by Dan Oshinsky on April 10, 2012
There is a lot of frustration in the news industry right now. We have this amazing distribution system called the web. We’re entering a golden age of storytelling. Every year, more and more people are taking time for stories.
And we’re still not making money.
But consider the following:
Peter Durand patented the tin can in 1810. Ezra Warner patented a can opener in 1858. In between, people used chisels and hammers.
— Mental Floss (@mental_floss) April 10, 2012
The can was invented, and then it took 48 years to invent the can opener, which made the can truly useful.
This is what I’m talking about.
We invented the web. We haven’t figured out how to fully open it up, though.
We’re still learning about this amazing thing we’ve created. What we know is, with the web:
-We can build amazing tools.
-We can build amazing communities.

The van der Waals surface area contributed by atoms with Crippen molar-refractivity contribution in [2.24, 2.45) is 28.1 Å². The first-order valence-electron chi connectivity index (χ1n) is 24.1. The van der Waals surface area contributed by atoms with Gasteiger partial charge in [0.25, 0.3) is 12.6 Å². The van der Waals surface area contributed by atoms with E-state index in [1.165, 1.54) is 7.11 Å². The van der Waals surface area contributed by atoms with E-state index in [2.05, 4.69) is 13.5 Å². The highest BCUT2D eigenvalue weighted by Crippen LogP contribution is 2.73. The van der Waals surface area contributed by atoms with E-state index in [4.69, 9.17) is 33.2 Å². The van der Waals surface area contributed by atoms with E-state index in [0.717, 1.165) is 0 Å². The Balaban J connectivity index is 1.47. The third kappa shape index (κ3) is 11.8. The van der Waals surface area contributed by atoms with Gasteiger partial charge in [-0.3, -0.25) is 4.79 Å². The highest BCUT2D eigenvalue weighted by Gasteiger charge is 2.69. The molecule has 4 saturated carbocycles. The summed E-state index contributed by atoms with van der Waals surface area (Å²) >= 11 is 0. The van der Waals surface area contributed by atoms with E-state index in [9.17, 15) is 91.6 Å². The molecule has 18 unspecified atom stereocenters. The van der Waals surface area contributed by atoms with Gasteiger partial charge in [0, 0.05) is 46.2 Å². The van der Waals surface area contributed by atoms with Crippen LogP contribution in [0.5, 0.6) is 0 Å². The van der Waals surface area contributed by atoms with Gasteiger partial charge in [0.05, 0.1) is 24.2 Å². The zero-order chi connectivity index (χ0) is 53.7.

-We can learn amazing things.
We don’t know much else.
Journalism is searching for this big, magic answer to our problems. We want things fixed now.
They’re not happening now. They’re happening slowly. Eventually.
That’s no consolation for the mid-career professionals who are really struggling in today’s journalism market. But its the truth. It’s going to take a long, long time to sort out the business models. Decades, probably.
But we will figure it out. We will invent our can opener.
In the meantime, all of us need to get cracking at this thing we’ve got on the table. We have something wondrous on our hands. It lets us tell amazing stories.
Let’s keep building, let’s keep doing.
We’ve created the can.
Now let’s figure out how to open it up.